Microinjections. The drugs were delivered by three-barrel glass micropipettes (3GC120F-15; Clark Electromedical Instruments, Pangbourne, UK) fixed on the micromanipulator and connected to three Hamilton syringes (1 μl) by means of polyethylene tubing. The micropipette was broken back maximally to a diameter of 70–100 μm. The micropipettes and tubing were filled with morphine hydrochloride, naloxone, or saline with pontamine sky blue, respectively (for location of the injection site). Injections of drugs were performed with a manual injector over a period of 2 min and monitored by observing the movement of an air bubble in the tubing. The slow rate of injection was chosen to minimize the chance of tissue damage. The micropipettes remained in place throughout the experimental session.
For injection into the Sp5C the caudal medulla was exposed by removing the overlying musculature, atlanto-occipital membrane, and dura mater. The micropipette was positioned stereotaxically above the targeted brainstem site 1 hr before the injection. The micropipette tip was lowered 1.5 mm below the pial surface and slowly elevated 0.5 mm. The medulla was then covered by 2% Ringer’s solution–agar gel. The coordinates used for microinjection sites were 5.3 mm posterior to the interaural plane (approximately obex) and 1.0–2.8 mm lateral to the midline (Paxinos and Watson, 1986). The micropipette was placed at this level because the mandibular and maxillary trigeminal divisions, which are the main afferent inputs to the Sp5O, are heavily represented in the rostral part of the Sp5C (Jacquin et al., 1983; Takemura et al., 1991). In addition, anatomical investigations have demonstrated that this part of the Sp5C is at the origin of ascending intranuclear trigeminal pathways to the Sp5O (Ikeda et al., 1984; Nasution and Shigenaga, 1987).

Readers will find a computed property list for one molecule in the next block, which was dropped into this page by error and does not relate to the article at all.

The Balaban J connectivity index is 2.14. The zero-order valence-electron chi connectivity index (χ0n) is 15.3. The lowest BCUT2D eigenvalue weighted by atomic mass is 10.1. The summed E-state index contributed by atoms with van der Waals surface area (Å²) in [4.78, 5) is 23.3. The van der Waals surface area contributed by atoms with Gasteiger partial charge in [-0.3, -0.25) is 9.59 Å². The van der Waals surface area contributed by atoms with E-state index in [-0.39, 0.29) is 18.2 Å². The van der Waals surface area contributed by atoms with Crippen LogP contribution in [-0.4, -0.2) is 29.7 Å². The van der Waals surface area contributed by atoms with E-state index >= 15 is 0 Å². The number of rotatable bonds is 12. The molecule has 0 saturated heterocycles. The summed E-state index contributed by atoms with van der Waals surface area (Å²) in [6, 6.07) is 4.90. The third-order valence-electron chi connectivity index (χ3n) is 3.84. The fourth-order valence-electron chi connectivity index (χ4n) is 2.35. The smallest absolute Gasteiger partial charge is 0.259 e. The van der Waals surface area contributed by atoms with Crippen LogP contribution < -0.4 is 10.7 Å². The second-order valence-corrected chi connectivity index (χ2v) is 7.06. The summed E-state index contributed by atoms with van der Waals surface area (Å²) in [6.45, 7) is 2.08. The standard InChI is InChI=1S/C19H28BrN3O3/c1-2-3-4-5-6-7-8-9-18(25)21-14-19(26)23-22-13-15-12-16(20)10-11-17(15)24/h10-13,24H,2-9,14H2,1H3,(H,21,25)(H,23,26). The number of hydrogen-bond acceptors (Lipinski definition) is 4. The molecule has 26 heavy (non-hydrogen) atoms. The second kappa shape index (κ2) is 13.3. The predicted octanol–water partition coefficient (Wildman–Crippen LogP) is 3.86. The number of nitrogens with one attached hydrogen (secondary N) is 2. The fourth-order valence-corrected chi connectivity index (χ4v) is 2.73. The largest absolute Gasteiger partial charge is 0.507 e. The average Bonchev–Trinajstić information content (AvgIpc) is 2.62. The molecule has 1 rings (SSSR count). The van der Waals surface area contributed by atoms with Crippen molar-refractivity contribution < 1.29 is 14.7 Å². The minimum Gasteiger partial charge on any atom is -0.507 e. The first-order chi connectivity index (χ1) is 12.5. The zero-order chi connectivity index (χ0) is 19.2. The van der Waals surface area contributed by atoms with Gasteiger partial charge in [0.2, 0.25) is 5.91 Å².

To attain the Sp5O, the micropipette was introduced posterior to the recording microelectrode at an angle of 15° toward the anterior plane, so that the tip of the micropipette was ∼0.5 mm distant from the recording microelectrode. The choice of this distance was based on the autoradiographic data of Dickenson and Le Bars (1987) and Burkey et al. (1996), who have observed that 0.2 μl of morphine diffuses largely in a 1.5-mm-diameter sphere of brain tissue.